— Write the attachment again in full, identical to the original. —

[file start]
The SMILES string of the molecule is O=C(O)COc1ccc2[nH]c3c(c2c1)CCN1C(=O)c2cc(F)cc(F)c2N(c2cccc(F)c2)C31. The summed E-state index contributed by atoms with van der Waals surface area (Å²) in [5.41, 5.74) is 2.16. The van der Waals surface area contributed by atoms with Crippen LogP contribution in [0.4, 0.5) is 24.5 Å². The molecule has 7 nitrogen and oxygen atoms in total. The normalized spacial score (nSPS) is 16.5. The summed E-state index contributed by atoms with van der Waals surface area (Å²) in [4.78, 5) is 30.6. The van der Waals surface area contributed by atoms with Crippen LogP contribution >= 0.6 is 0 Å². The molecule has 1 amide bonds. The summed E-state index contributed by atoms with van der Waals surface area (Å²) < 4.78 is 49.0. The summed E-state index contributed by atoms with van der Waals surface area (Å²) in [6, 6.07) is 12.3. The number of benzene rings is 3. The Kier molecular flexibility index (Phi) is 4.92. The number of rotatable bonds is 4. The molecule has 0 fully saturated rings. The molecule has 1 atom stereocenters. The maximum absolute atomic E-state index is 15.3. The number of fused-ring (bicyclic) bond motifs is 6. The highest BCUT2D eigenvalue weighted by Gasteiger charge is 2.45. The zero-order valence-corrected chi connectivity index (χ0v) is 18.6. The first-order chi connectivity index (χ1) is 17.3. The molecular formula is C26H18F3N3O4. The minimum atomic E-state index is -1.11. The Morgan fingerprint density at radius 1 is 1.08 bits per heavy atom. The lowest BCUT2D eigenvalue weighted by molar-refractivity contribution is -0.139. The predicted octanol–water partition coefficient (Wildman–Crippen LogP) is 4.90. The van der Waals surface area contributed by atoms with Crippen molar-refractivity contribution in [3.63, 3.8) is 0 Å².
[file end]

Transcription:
The SMILES string of the molecule is O=C(O)COc1ccc2[nH]c3c(c2c1)CCN1C(=O)c2cc(F)cc(F)c2N(c2cccc(F)c2)C31. The summed E-state index contributed by atoms with van der Waals surface area (Å²) in [5.41, 5.74) is 2.16. The van der Waals surface area contributed by atoms with Crippen LogP contribution in [0.4, 0.5) is 24.5 Å². The molecule has 7 nitrogen and oxygen atoms in total. The normalized spacial score (nSPS) is 16.5. The summed E-state index contributed by atoms with van der Waals surface area (Å²) in [4.78, 5) is 30.6. The van der Waals surface area contributed by atoms with Crippen LogP contribution >= 0.6 is 0 Å². The molecule has 1 amide bonds. The summed E-state index contributed by atoms with van der Waals surface area (Å²) < 4.78 is 49.0. The summed E-state index contributed by atoms with van der Waals surface area (Å²) in [6, 6.07) is 12.3. The number of benzene rings is 3. The Kier molecular flexibility index (Phi) is 4.92. The number of rotatable bonds is 4. The molecule has 0 fully saturated rings. The molecule has 1 atom stereocenters. The maximum absolute atomic E-state index is 15.3. The number of fused-ring (bicyclic) bond motifs is 6. The highest BCUT2D eigenvalue weighted by Gasteiger charge is 2.45. The zero-order valence-corrected chi connectivity index (χ0v) is 18.6. The first-order chi connectivity index (χ1) is 17.3. The molecular formula is C26H18F3N3O4. The minimum atomic E-state index is -1.11. The Morgan fingerprint density at radius 1 is 1.08 bits per heavy atom. The lowest BCUT2D eigenvalue weighted by molar-refractivity contribution is -0.139. The predicted octanol–water partition coefficient (Wildman–Crippen LogP) is 4.90. The van der Waals surface area contributed by atoms with Crippen molar-refractivity contribution in [3.63, 3.8) is 0 Å².